Wednesday, 5 August 2015

Is reading Rudolf Steiner's Anthroposophy bad for Christians, or bad for people-in-general?

I have been reading (and listening to audio readings of) Rudolf Steiner for a few months, under some kind of inner compulsion - while feeling rather little benefit from it, and seeming to waste quite a lot of time.

...But getting no harm, I think - because when Steiner is wrong - as he so often is - he is typically so bizarre, so 'silly'; that I seem to just shed it like water off a duck's back.

It is worth remembering that when CS Lewis died in 1963, both of his two legal and literary executors were utterly dedicated Steinerite Anthroposophists.

(These were Owen Barfield and Cecil Harwood - Barfield was the leading British Anthroposophist intellectual - later mentoring Saul Bellow among many others; Harwood was Headmaster of a Steiner Waldorf School - both had been at Oxford contemporary with Lewis.)

Lewis had no interest in Steiner, and saw no merit in him; but saw no significant harm in him either - and this was after observing the effect of forty years of full-blown Anthroposophy on two very close friends. For those of us who regard Lewis as a beloved and mostly-reliable spiritual guide, this must be significant.

But just recently, after banging my head against Steiner apparently fruitlessly, I have been rewarded by some worthwhile insights and clarifications which I perhaps would not otherwise have received. So my time was not wasted, but well spent!

Which just goes to show that instinct sometimes knows more than reason - or something of the kind...

2 comments:

alexi de sadesky said...

Bruce,

I think that is an apt description of Steiner. Every couple of years I go back an read some more of him and then tire of him and then go back a few years later. What I have noticed is that as I progress spiritually (mainly by reading you, Lewis, Givens, Arkle) I understand a lot more of Steiner and can see a common thread appear. He and Arkle have some similar things to say, mostly about reincarnation, but more interestingly about the hierarchy of the soul and consciousness.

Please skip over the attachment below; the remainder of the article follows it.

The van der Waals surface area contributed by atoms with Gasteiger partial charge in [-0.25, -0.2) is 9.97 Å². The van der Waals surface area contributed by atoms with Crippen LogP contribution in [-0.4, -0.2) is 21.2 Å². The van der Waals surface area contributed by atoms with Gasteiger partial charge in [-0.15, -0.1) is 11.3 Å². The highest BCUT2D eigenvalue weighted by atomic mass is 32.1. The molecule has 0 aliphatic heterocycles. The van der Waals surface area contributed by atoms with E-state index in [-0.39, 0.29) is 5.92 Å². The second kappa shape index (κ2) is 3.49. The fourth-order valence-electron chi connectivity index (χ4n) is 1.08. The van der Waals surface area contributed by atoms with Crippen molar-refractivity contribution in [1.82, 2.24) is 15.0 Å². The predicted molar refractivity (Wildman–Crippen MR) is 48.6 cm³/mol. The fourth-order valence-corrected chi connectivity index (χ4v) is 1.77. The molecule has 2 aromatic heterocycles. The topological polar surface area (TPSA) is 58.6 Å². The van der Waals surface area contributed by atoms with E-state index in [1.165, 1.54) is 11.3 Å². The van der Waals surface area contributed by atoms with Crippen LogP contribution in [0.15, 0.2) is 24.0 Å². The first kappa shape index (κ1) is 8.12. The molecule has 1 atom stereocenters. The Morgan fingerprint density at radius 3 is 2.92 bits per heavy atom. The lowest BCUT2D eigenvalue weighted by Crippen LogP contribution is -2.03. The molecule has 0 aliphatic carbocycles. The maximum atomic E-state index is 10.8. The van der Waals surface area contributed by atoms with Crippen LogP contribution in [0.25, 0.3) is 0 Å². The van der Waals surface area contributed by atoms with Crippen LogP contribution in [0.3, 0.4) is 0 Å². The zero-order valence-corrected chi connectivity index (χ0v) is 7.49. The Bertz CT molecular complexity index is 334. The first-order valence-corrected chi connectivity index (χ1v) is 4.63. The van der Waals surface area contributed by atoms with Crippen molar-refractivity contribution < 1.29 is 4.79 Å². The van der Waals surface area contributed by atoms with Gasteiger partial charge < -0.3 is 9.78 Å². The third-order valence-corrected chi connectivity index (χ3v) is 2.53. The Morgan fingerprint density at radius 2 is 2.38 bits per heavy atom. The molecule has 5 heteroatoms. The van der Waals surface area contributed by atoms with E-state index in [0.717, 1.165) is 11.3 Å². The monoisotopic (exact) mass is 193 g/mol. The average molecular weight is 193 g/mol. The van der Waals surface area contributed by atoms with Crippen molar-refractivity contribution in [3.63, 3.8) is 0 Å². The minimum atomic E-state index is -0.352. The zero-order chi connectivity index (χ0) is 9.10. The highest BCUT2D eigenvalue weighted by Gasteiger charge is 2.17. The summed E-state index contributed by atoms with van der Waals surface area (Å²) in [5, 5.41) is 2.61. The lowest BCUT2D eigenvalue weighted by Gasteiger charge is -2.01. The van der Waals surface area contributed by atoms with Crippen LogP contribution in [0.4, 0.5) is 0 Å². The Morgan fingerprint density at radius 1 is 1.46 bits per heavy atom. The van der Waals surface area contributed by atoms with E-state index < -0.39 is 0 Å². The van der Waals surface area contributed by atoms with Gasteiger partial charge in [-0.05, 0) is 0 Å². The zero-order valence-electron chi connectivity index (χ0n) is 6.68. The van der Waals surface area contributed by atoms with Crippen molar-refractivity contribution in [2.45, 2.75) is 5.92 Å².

I think he was a great man with the best of intentions and that is why, even when he seems to be talking nonsense, it is not harmful.

Bruce Charlton said...

@ads - Glad to have my interpretation confirmed. Let's assume we must be right!

Yesterday 'David' asked about my understanding of reincarnation in Arkle and Steiner - this was my reply:

@David - I don't agree with or want to defend everything that Arkle says, but he does place a considerable emphasis on reincarnation so that certainly requires comment.

My understanding is that Arkle (much like Steiner) 'saw' premortal spirit existence, and post mortal spiritual progression, and *misinterpreted* these as reincarnation (not knowing anything about Mormon revelations, as I assume he did not, he would never have even considered these possibilities).

It is easy to misunderstand what you have 'seen' when you lack any theoretical framework for interpretation.

But reincarnation is not ruled out by Christianity, after all John the Baptist was a reincarnate - rather it is portrayed as unusual, and not the norm or the usual.

I see no reason why some people would not be given the chance of a second time around - but I think most people live long enough and get the experiences that they need - because their specific premortal souls were placed by God into circumstances which offered the greatest probability (but no guarantee - because of free will) of the experiences they would most benefit from.